Asymmmetric Diamino Functionalization of Nanotubes Assisted by BOC Protection and Their Epoxy Nanocomposites

Yao Zhao
Abstract Homogenous dispersion and strong interfacial bonding are prerequisites for taking full advantage of the mechanical properties of nanotubes in a composite. In order to simultaneously achieve both conditions, a highly efficient and mechanically non-destructive functionalization of nanotubes is developed. With fluoronanotubes as the precursor, asymmetric diamine molecules, N -BOC-1,6-diaminohexane, are used to replace fluorines on the wall of fluoronanotubes and construct covalent bonding to the surface of the nanotubes. A BOC de-protection reaction is conducted and the resulting exposed amino groups create strong covalent bonds with the matrix in the course of epoxy ring-opening etherification and curing chemical reactions. In comparison with the conventional functionalization based on symmetric diamine molecules, the functionalized nanotubes derived from the BOC-protected diamine molecule are more dispersed within the epoxy matrix. Dynamic mechanical analysis shows that the functionalized nanotubes have better crosslinking with the matrix. The composites reinforced by the nanotubes demonstrate improvement in various mechanical properties. The Young's Modulus, ultimate tensile strength, and storage modulus of composites loaded with 0.5 wt% functionalized nanotubes are enhanced by 30%, 25%, and 10%, respectively, compared with the neat epoxy. The increase of the glass transition temperature, as much as 10 C, makes the composites suited for engineering applications under higher temperatures. The new functionalization method allows for an competitive enhancement in the composite performance in use of relatively low cost raw nanotubes at a small loading level. The reinforcement mechanism of the functionalized nanotubes in the epoxy resin is discussed. [source]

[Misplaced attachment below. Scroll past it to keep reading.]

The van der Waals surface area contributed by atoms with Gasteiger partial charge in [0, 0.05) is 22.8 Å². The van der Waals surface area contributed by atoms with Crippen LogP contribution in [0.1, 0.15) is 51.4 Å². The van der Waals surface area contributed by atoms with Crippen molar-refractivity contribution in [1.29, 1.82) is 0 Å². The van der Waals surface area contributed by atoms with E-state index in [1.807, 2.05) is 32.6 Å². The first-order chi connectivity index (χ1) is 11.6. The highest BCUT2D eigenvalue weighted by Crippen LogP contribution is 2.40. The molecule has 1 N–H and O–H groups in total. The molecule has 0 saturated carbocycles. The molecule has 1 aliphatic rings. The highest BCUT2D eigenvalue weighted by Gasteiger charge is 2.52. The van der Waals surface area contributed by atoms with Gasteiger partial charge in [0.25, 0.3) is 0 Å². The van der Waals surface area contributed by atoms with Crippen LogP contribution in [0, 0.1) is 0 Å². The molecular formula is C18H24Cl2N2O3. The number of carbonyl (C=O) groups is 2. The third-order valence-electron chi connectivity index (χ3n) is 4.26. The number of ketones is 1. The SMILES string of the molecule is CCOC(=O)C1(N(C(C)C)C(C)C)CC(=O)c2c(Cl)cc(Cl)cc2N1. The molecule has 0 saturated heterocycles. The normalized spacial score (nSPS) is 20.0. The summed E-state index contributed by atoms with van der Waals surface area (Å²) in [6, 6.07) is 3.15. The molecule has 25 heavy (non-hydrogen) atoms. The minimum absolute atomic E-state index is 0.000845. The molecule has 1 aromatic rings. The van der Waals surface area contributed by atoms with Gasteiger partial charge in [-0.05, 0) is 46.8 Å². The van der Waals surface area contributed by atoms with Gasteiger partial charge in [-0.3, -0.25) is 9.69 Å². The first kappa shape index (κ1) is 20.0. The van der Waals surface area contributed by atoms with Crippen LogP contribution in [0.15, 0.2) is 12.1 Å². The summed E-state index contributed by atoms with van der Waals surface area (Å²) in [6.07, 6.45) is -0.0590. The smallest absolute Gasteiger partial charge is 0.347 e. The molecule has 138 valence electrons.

Synthesis of Components for the Generation of Constitutional Dynamic Analogues of Nucleic Acids

Abstract The introduction of dynamic covalent polymers, in which the monomer units are linked by reversible covalent bonds and can undergo component exchange, opens up new possibilities for the generation of functional materials. Extending this approach to the generation of dynamic biopolymers in aqueous media, which are able to adapt constitution (sequence, length) to external factors (e.g., environment, medium, template), would provide an alternative approach to the de novo design of functional dynamic bio-macromolecules. As a first step towards this goal, various mono- and bifunctionalised (hetero- and homotopic) nucleic acid-derived building blocks of type I,X have been synthesised for the generation of dynamic main-chain and side-chain reversible nucleic acid analogues. Hydrazide- and/or acetal (protected carbonyl)-functionalised components were selected, which differ in terms of flexibility, length, net formal charge, and hydrazide/acetal substituents, in order to explore how such factors may affect the properties (structure, solubility, molecular recognition features) of the polymer products that may be generated by polycondensation. [source]